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The Good Life Game: Bargaining Needs and Resources
By playing a trading game, students learn about global inequality structures and are challenged to reflect on what is needed for a good life.


By: Lisa Hollands (Vechta University) and Shirin Betzler (Osnabrück University)

Session type: Single session, Undergrad, Medium size


  • Needs satisfaction

  • Games

  • Inequalities

  • Power dynamics

Introduction to the teaching example:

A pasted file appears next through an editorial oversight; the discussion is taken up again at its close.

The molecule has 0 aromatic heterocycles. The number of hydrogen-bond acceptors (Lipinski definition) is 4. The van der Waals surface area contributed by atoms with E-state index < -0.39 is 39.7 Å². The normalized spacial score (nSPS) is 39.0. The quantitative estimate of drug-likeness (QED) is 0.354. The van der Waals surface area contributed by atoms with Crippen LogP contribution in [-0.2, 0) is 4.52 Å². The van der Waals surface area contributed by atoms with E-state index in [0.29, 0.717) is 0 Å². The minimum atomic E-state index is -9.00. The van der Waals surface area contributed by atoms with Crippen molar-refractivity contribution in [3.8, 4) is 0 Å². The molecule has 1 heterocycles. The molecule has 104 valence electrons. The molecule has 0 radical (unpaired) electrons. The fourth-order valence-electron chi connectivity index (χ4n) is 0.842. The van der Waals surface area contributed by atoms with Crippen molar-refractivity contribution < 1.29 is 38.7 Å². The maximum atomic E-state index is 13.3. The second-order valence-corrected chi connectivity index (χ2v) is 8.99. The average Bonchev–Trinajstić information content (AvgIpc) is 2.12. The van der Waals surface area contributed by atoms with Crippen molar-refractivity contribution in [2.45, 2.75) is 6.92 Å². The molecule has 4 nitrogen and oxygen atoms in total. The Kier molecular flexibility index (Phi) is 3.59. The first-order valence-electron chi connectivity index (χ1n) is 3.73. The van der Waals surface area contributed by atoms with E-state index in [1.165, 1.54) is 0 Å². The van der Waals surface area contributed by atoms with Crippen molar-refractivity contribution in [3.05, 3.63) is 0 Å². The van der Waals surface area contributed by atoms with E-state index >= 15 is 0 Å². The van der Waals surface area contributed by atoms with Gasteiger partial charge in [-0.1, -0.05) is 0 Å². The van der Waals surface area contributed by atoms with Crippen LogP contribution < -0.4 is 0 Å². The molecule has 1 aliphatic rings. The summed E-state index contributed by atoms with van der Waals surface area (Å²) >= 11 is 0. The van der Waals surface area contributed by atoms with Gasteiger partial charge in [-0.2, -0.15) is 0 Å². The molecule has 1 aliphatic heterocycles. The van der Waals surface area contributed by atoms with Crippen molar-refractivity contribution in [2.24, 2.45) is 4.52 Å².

The purpose of this activity is to encourage reflection on one's needs, priorities and values, and to explore what students might take for granted. Students are encouraged to critically assess global wealth patterns and their potential consequences. The game is played in two rounds followed by a discussion/reflection. Students write down on cards 8 to 10 separate ideas for what is important to them for a good life (approx. 10 min). The cards are then shuffled and redistributed equally to the students. In Round 1, students exchange these cards with each other until they have a deck that reflects their idea of ​​what it takes to live a good life (approx. 15 min). Participants do not have to get back their original cards, but their final cards should match their definition of a good life. Further, the trade rate is not fixed (e.g. 1:1; 2:1,..), and it does not matter how many cards each student ends up with. In an optional Round 2 (approx. 20 min), students draw country cards and receive tokens based on their country’s wealth (e.g. GDP per capita). These tokens are used for another round of card transactions. In the end, the final number of tokens determines whether someone can buy additional cards or has to hand some in.  In the final discussion, students reflect on both rounds. For example, how they experienced the significance of their own definition of a good life, what aspects are taken for granted and whether inequality affects the pursuit of a good life.

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